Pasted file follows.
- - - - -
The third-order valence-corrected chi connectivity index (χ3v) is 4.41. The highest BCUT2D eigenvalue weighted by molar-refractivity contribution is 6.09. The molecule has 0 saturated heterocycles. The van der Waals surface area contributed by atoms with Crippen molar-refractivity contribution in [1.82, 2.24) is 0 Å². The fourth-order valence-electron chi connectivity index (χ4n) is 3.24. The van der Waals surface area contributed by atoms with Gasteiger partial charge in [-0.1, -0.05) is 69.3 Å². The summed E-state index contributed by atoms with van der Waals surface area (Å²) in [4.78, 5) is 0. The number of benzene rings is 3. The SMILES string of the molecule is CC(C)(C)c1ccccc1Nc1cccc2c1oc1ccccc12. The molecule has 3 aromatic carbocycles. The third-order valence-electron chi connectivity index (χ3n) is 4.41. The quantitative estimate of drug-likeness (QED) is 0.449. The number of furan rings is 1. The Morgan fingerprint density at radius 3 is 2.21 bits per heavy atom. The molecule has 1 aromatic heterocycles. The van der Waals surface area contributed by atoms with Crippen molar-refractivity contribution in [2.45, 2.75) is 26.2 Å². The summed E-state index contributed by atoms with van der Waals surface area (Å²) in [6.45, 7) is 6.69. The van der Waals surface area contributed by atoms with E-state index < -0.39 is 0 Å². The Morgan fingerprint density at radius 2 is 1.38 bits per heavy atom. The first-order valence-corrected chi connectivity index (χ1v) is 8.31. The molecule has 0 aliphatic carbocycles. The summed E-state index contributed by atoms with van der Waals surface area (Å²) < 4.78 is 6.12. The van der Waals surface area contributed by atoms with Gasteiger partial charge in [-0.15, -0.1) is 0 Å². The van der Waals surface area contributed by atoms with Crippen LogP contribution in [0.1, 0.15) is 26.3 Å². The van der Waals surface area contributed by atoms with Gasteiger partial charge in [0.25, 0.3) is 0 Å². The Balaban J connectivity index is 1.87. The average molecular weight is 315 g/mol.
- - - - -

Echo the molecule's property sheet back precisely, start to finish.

The third-order valence-corrected chi connectivity index (χ3v) is 4.41. The highest BCUT2D eigenvalue weighted by molar-refractivity contribution is 6.09. The molecule has 0 saturated heterocycles. The van der Waals surface area contributed by atoms with Crippen molar-refractivity contribution in [1.82, 2.24) is 0 Å². The fourth-order valence-electron chi connectivity index (χ4n) is 3.24. The van der Waals surface area contributed by atoms with Gasteiger partial charge in [-0.1, -0.05) is 69.3 Å². The summed E-state index contributed by atoms with van der Waals surface area (Å²) in [4.78, 5) is 0. The number of benzene rings is 3. The SMILES string of the molecule is CC(C)(C)c1ccccc1Nc1cccc2c1oc1ccccc12. The molecule has 3 aromatic carbocycles. The third-order valence-electron chi connectivity index (χ3n) is 4.41. The quantitative estimate of drug-likeness (QED) is 0.449. The number of furan rings is 1. The Morgan fingerprint density at radius 3 is 2.21 bits per heavy atom. The molecule has 1 aromatic heterocycles. The van der Waals surface area contributed by atoms with Crippen molar-refractivity contribution in [2.45, 2.75) is 26.2 Å². The summed E-state index contributed by atoms with van der Waals surface area (Å²) in [6.45, 7) is 6.69. The van der Waals surface area contributed by atoms with E-state index < -0.39 is 0 Å². The Morgan fingerprint density at radius 2 is 1.38 bits per heavy atom. The first-order valence-corrected chi connectivity index (χ1v) is 8.31. The molecule has 0 aliphatic carbocycles. The summed E-state index contributed by atoms with van der Waals surface area (Å²) < 4.78 is 6.12. The van der Waals surface area contributed by atoms with Gasteiger partial charge in [-0.15, -0.1) is 0 Å². The van der Waals surface area contributed by atoms with Crippen LogP contribution in [0.1, 0.15) is 26.3 Å². The van der Waals surface area contributed by atoms with Gasteiger partial charge in [0.25, 0.3) is 0 Å². The Balaban J connectivity index is 1.87. The average molecular weight is 315 g/mol.